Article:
Decorating your Christmas table is something we all love to have fun with! Add some fresh florals and create a beautiful piece to show off to guests with Botany, using kenzans and only 5 elements. This type of arrangement is best made on Christmas Eve or Christmas morning.
Video length: 9 minutes | Reading time: 10 minutes.
Watch our easy to follow video for a demonstration of how to build your arrangement, or follow our step-by-step instructions below. We'll take you through how to choose flowers and foliage that will make it easier for you to arrange, and how to build your design layer by layer.
Step ONE :
Get everything ready to go; kenzans, bases to hold water, snips or secateurs, flowers, and foliage. Place your kenzans into your bases and fill with water.
For the bases we used terracotta pot plant drip trays, with 1 large and 2 medium kenzans.
We used just 3 types of flower and 2 types of foliage. Limiting your elements this way makes it easier to create an elegant design that doesn't look too messy or confusing.
When choosing your flowers & foliage -
- select foliages that are the same or very similar colour.
- select flowers that contrast with your foliage.
- make 1 of the flower varieties your "focal", or the star of your design, and the other 2 will play supporting roles.
Step TWO :
Start with your first foliage; we used cherry branches. Place these toward the edge of your kenzan, leaving the center of the kenzan free for the rest of your flowers.
Prep thicker stems by cutting straight up into the branch, then use the sharp edge of your snips to scrape the outer bark off. This helps the stem to take up water. Place the branches so they sit along the table, stretching out your arrangement to create length.
One or two pieces can be placed centrally, and a little higher.
*TIP! Don't be afraid to add a little height to your arrangement! If the higher stems are thin and delicate it will not obstruct your guests' view.
Step THREE :
Once you are happy with the first foliage, fill in between with your second foliage; we used smokebush. The aim is not to fill up the rest of the space - you want your flowers to do that - but just to fill in slightly and spread the foliage along and through the arrangement.
Don't forget to split the stems by cutting straight up at the base if they are thick. This also makes them easy to insert into the kenzan.
Try to aim for lots of height variation, this will make the arrangement look much more natural.
Step FOUR :
Now that we have a nice foliage base, it's time to add the first flower!
Start with your "focal" flower - the one you want to show off. Group the stems of this flower together to create the most impact, but save a little to add the colour elsewhere. We kept most of the focal flower (bougainvillea) toward the middle of the arrangement, but added just a touch to the left.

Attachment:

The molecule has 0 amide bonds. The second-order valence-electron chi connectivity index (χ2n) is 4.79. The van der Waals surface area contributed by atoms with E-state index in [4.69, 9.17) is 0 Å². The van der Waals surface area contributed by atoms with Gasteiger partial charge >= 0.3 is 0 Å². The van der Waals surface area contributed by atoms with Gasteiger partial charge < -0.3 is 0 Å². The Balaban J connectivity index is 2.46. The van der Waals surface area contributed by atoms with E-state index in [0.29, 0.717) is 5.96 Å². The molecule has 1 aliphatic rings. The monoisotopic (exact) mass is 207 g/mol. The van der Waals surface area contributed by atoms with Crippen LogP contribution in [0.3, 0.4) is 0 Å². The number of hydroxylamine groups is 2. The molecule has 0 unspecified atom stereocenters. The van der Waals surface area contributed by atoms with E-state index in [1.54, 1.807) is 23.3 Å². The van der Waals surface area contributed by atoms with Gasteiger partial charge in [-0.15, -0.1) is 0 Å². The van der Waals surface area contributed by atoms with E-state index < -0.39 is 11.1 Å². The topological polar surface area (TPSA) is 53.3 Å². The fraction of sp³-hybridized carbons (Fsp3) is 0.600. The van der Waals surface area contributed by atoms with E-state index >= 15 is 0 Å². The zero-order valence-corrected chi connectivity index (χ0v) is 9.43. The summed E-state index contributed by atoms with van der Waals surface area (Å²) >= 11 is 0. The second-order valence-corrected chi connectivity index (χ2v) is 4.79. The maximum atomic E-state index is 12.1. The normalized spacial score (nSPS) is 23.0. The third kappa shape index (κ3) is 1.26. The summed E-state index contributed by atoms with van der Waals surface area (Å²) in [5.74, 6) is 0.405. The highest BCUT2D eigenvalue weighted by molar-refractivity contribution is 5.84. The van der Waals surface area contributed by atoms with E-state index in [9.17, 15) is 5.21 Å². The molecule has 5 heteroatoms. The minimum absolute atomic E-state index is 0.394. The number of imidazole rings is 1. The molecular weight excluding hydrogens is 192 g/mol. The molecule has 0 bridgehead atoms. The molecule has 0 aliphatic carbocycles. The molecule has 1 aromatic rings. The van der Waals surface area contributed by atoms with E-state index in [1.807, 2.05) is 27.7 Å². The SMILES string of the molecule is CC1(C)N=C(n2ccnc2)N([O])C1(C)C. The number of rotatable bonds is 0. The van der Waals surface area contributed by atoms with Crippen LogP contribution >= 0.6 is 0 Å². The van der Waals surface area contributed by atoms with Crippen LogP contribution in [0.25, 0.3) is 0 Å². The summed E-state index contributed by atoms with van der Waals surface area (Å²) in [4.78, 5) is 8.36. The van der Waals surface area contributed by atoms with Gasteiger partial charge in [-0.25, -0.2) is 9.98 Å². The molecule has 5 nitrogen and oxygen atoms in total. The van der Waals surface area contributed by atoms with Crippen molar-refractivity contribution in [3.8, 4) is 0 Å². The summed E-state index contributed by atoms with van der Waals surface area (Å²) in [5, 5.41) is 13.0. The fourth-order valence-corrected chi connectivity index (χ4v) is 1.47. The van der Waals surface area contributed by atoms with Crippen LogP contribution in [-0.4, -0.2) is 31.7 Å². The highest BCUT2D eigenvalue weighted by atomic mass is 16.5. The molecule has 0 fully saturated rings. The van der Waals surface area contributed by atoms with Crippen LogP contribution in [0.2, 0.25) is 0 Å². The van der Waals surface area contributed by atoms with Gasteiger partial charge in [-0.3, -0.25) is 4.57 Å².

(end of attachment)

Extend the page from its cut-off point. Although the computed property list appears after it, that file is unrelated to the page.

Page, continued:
Make sure to leave a little room in the kenzans for your other 2 types of flowers.
*TIP! You can use a technique called "recessing" to create depth in the arrangement. This is where some flowers are placed further in, and some are placed sticking further out.
Step FIVE :
Once you are happy with your focal flower, you can add your 2 supporting flowers.
We also grouped the second flower (hot chocolate roses) in 2 clusters - one on either side of the bougainvillea. But as with the bougainvillea, we also spotted a stem or two through the arrangement to spread the colour slightly.
Place these in the same way as with the focal flower: cutting some stems shorter to place further in, and leaving others a little longer so they stick further out. Don't forget to vary the heights so it looks lovely and natural.
The last flower variety we added was red geranium. This was just to lift the look of the arrangement with a touch of bright red, so we only used about 5 stems, and spread them evenly along the entire piece. We also placed these at different heights, and different depths, using the "recessing" technique.
You're all done!
Finish the look with plates and cutlery, or tuck a few glass cylinders with candles in them amongst the flowers. You can even place some fruit around it for a festive vibe - cherries and pomegranates cut in half would work wonderfully here.
Lastly, just to recap the steps above:
- Start with your foliage, working low along the table, then add a little through the middle.
- Split any thick stems by cutting straight up at the base to help them drink, and make them easier to place into the kenzan.
- Group or cluster each type of flower together for maximum impact.
- Vary the heights, and don't be afraid to add in some taller stems if they are delicate.
- "Recess" some of the flowers, cutting them shorter and placing them further in, then placing others further out to create depth.
- Don't forget to add flowers to both sides of the arrangement (if you have guests sitting on both sides of the table).
- Be careful of the kenzan pins as they can be sharp! And don't forget to top up your water Christmas morning, if you've made it the night before.
Most importantly - have fun! Kenzans are very easy and fun to use, and do not require loads and loads of flowers like a vase would.
You can go for a walk with the kids to pick some lovely things from the neighbourhood to make your arrangement, or purchase some locally grown ones if you have something in mind.
In Australia our Christmas falls in the Summer time, so it's lovely to try and use seasonal flowers. Whilst traditional Christmas arrangements are usually winter-based, you can always create something unique, and make it your own, using what's in season locally instead.